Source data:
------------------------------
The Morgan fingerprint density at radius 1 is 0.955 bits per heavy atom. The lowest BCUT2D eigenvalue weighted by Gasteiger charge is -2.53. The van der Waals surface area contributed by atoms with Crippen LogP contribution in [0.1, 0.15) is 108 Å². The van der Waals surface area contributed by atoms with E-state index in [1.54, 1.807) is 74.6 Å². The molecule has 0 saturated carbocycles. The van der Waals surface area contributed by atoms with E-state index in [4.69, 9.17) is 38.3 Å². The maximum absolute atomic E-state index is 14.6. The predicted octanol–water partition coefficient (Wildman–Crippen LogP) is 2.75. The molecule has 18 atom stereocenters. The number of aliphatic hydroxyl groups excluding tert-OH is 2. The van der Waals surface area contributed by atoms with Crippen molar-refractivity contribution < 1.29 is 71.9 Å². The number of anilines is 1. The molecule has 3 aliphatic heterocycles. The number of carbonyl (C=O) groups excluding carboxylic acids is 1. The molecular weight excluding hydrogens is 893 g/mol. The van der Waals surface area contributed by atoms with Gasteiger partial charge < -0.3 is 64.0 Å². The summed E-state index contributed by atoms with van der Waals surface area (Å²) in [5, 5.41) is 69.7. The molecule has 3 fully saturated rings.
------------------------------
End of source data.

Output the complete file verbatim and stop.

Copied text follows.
The Morgan fingerprint density at radius 1 is 0.955 bits per heavy atom. The lowest BCUT2D eigenvalue weighted by Gasteiger charge is -2.53. The van der Waals surface area contributed by atoms with Crippen LogP contribution in [0.1, 0.15) is 108 Å². The van der Waals surface area contributed by atoms with E-state index in [1.54, 1.807) is 74.6 Å². The molecule has 0 saturated carbocycles. The van der Waals surface area contributed by atoms with E-state index in [4.69, 9.17) is 38.3 Å². The maximum absolute atomic E-state index is 14.6. The predicted octanol–water partition coefficient (Wildman–Crippen LogP) is 2.75. The molecule has 18 atom stereocenters. The number of aliphatic hydroxyl groups excluding tert-OH is 2. The van der Waals surface area contributed by atoms with Crippen molar-refractivity contribution < 1.29 is 71.9 Å². The number of anilines is 1. The molecule has 3 aliphatic heterocycles. The number of carbonyl (C=O) groups excluding carboxylic acids is 1. The molecular weight excluding hydrogens is 893 g/mol. The van der Waals surface area contributed by atoms with Gasteiger partial charge < -0.3 is 64.0 Å². The summed E-state index contributed by atoms with van der Waals surface area (Å²) in [5, 5.41) is 69.7. The molecule has 3 fully saturated rings.